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Over the past year and a half, it’s been difficult to say the least to get to the cinema with so many closures, resulting in upcoming movies being delayed and pushing usual film-goers into getting their fix at home. But they weren’t to be disappointed as there have been some fantastic series available to watch within our own walls. Thankfully now we are slowly adjusting, allowing us to get back to our fix of the silver screen with plenty of chatter around the arrival of the next instalment from the Marvel Universe, a returning James Bond, and more.

But, push back the curtain and look beyond the steely stare of 007. There are other titles which certainly deserve your attention as we stride confidently back into theatres.


A truffle hunting pig is stolen from its home in the middle of the woods, its owner goes in search of the perpetrator of the theft in a bid to bring it home… Not something you’d usually associate Nicholas Cage with, it sounds more akin to something you’d find in a Disney movie! But it soon transpires why Rob (Cage) has become something of an outcast as he returns to the big city in the hope of bringing his companion back to its abode. But don’t be fooled into thinking it’s purely a film about the return of Rob’s porcine friend. Pig has got a depth to the story behind it; it delves into the events which lead to Rob casting himself aside from civilization and society. Specifically, the restaurant industry in nearby Oregon which he used to be part of as a chef.

The story is a different, a little obtuse even, but Cage’s performance in this movie is simply stunning. It couldn’t be further from what he’s synonymous with and a worthwhile reason on its own to get yourself to the cinema.


The Card Counter is a story of redemption which has gripped audiences since it premiered at the Venice International Film Festival in early September.

William Tell (Oscar Isaac), who after being released from an 8-year military prison sentence hit the casinos after learning to count cards whilst incarcerated, which helped him to make a modest living playing poker. The film’s poker scenes revolve around the game of Texas Hold’em, which a lot of audience members will be at least vaguely familiar with. Tell’s ability at the table, although his winnings are relatively modest, doesn’t go unnoticed. Soon he’s approached as a potential money-making opportunity from a fellow gambler who persuades Tell to head to Atlantic City and aim for even bigger spoils.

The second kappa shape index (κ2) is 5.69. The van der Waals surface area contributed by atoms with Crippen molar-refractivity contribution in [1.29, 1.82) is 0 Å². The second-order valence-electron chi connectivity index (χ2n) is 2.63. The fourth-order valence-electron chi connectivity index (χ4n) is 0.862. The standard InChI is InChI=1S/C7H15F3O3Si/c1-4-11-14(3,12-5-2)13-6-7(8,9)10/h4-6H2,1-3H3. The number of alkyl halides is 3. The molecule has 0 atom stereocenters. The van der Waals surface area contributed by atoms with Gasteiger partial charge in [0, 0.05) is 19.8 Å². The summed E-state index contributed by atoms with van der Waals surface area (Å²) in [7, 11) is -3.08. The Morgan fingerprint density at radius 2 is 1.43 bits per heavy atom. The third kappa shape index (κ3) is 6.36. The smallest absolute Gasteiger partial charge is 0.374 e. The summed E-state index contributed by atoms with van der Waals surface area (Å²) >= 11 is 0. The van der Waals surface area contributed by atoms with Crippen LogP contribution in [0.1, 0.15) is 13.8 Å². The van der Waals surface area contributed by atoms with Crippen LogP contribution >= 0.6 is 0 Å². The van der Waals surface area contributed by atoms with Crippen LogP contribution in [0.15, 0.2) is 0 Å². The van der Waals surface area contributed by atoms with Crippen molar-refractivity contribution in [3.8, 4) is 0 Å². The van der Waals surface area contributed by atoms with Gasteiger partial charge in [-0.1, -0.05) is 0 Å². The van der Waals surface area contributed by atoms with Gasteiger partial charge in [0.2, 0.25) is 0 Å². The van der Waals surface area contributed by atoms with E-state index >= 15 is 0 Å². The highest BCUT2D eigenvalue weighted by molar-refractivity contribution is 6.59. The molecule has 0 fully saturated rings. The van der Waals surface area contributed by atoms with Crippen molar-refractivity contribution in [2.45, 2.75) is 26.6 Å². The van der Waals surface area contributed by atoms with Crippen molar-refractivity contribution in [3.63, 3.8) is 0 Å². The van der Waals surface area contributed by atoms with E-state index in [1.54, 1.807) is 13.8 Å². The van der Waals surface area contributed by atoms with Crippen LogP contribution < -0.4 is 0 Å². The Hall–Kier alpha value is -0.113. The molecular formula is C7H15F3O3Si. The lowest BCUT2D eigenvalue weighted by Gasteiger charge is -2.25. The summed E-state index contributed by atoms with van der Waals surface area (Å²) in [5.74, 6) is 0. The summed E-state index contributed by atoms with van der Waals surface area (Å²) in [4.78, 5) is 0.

Whilst in Atlantic City, Tell, wanders into a seminar on security held by Major John Gordo (Willem Defoe), but in there he meets a young man who hands him a slip of paper with his number on. Tell calls the number and the mysterious young man called Cirk says he knows of Tell’s past in the military and has a link with him. Cink’s father who has since committed suicide served with Tell in Iraq and Cink is determined to get revenge for his passing with his anger aimed straight at Major Gordo. But where does Tell come in? All is not what it seems….


David Lowery’s spin on a classic knight’s tale is attracting rave reviews from viewers around the world. The movie is the moving picture adaptation of the 14th Century poem, ‘ Sir Gawain and the Green Knight’ and somehow Lowery manages to combine many genres into a compelling watch.

It tells the story of a year in the life of a young man who aspires to be a knight yet he knows that he’s going to die. Meanwhile the King (Sean Harris) is loving life, enjoying all the trappings of being the head of royalty whilst Gawain (Dev Patel) lives in squalor trying to find a glimmer of hope for the future. Gawain is desperate to show his worth and a chance to prove himself worthy for knighthood soon surfaces as a monster called The Green Knight wades into town challenging anyone to take him on. But it comes with a warning, that challenge will be returned a year later… An opportunity? Some would say accepting the challenge is akin to being foolhardy rather than it presenting an opportunity! But will it leave the villagers proclaiming, ‘Arise Sir Gawain’? Well, you’ll have to find out.


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